Former European 800m medallist has spotted some alarming trends in youth athletics via her Gracefull Girls programme
At the height of her career in 2006, Becky Lyne ran 1:58.20 for 800m, she won a bronze medal at the European Championships and was voted British female athlete of the year.
Struggling to get the most of our her potential due to injuries, though, she retired prematurely and now, aged 39, she is trying to prevent promising young athletes from making the same mistakes she made through the Gracefull Girls programme that she operates with friend and former 800m rival Marilyn Okoro.
Lyne, who ran for Hallamshire Harriers and is based in the Peak District, began passing on her advice informally to local athletes in the Sheffield area, but more recently she has created the Gracefull Girls athlete support and mentoring business, together with a technical running form philosophy called Gracefull Running.
So since starting the Gracefull programmes, has anything surprised her about the problems and challenges young athletes have?
Two things, she says with little hesitation, spring to mind. Firstly the trolling and cyber-bullying that athletes can experience on social media and, secondly, the prevalence of eating disorders and RED-S, which is even worse than she imagined.
“My best year as an athlete was 2006 but I didn’t even join Facebook until 2007,” she says. “Today there is much more scope for people to make cutting comments and things like that online.
“I was tough in some ways but also quite sensitive as a teenager and I think would have really struggled with that as a young athlete. Teenagers are bombarded now with so much stuff that they’re maybe not quite ready for.”
She adds: “In order to better equip them to deal with such things, we place a strong emphasis on helping them to better understand the workings of the mind so that they can programme effective responses and develop a positive mindset generally. Coupled with this we help to nurture a more enduring sense of self confidence that doesn’t depend on what the stopwatch says, which paradoxically helps them to run better and to enjoy it more.”
On eating disorders, she says: “It’s far more prevalent than I realised. We do surveys in the Gracefull Girls programme and I was quite shocked with the responses I was getting. This could also be linked back to social media.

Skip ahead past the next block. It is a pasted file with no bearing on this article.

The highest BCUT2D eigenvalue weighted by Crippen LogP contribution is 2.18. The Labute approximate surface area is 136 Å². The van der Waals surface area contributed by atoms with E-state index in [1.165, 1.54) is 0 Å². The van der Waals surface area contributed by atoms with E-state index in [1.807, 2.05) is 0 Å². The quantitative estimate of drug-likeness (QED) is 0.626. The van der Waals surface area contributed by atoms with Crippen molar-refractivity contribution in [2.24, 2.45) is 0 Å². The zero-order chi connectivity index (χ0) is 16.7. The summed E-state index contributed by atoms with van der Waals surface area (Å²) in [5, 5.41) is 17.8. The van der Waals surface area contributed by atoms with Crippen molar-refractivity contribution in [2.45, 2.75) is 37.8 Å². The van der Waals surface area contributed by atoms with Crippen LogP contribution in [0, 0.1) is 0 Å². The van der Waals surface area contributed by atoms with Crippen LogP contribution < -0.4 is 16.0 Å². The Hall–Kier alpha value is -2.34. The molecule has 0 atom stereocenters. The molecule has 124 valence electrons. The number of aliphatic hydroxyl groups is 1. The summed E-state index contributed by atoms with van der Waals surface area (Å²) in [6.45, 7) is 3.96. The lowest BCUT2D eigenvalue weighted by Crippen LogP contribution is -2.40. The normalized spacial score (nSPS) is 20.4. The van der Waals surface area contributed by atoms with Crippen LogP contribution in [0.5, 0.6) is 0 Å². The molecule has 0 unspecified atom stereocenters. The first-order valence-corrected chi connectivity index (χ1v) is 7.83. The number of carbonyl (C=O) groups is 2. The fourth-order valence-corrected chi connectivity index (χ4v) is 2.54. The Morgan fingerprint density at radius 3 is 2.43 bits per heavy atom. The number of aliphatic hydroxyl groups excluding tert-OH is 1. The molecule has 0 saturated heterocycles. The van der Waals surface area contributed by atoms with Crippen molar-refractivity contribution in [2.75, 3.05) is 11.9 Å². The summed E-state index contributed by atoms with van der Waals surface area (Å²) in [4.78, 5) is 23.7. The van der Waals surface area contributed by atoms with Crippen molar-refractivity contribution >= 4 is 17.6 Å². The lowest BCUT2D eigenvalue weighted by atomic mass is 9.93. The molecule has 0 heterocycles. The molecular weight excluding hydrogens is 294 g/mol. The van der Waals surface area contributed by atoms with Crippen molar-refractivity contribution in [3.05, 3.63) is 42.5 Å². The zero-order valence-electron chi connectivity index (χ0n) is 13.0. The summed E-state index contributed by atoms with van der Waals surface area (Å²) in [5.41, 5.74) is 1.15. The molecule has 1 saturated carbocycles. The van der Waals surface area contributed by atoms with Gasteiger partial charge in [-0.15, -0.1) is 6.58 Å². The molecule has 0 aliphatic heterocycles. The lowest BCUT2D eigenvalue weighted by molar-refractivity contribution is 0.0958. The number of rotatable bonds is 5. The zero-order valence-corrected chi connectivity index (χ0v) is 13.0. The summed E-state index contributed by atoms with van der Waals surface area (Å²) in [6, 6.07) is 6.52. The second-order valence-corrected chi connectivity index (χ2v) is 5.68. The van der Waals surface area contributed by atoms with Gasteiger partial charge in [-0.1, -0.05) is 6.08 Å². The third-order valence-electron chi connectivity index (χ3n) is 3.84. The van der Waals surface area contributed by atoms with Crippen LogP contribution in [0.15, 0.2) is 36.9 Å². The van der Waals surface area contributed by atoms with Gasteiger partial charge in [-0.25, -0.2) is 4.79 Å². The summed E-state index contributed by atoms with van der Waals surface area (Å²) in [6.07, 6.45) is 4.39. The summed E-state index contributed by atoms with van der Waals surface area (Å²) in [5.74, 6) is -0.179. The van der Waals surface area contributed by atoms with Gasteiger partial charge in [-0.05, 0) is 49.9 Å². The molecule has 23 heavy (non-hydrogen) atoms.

“Generation after generation we seem to be making the same mistakes. I really do hope that with the likes of Pippa Woolven coming forward and talking powerfully about her own experiences, it might help to cut out some of the misinformation that’s out there that might often come from some coaches.
“Even during my career I worked with someone who had a very unhealthy relationship with food and wasn’t someone to listen to at all in that respect at all. They might tell you want you need to do to be an athlete but they don’t always have the answers. Instead you need to listen to common sense and to people who really do have the expertise.”
READ MORE: Becky Lyne’s five running technique tips
Lyne says her slogan is “grow graceful inside and out” and along with 1:58.45 800m runner Okoro they enjoy helping the middle-distance champions of the future.
“Marilyn is very passionate about mentoring the next generation so it seemed to fit with what she wanted to go into as she’d only recently retried at the time,” says Lyne.
In the Gracefull Girls programme there are interactive surveys, weekly strength and conditioning sessions and educational talks. One of the recent themes, for example, was entitled “the art of a comeback”.
In addition to this, Lyne pays visits to athletics and running clubs, she will be appearing at the National Running Show South next month and works with the British Milers’ Club too.
“I wanted to show more support for young athletes,” says Lyne, “but also I did sports science at university and I’ve always enjoyed researching well-being in general so I like to show them the real facts about health and well being.
» Find out more about Gracefull Girls here
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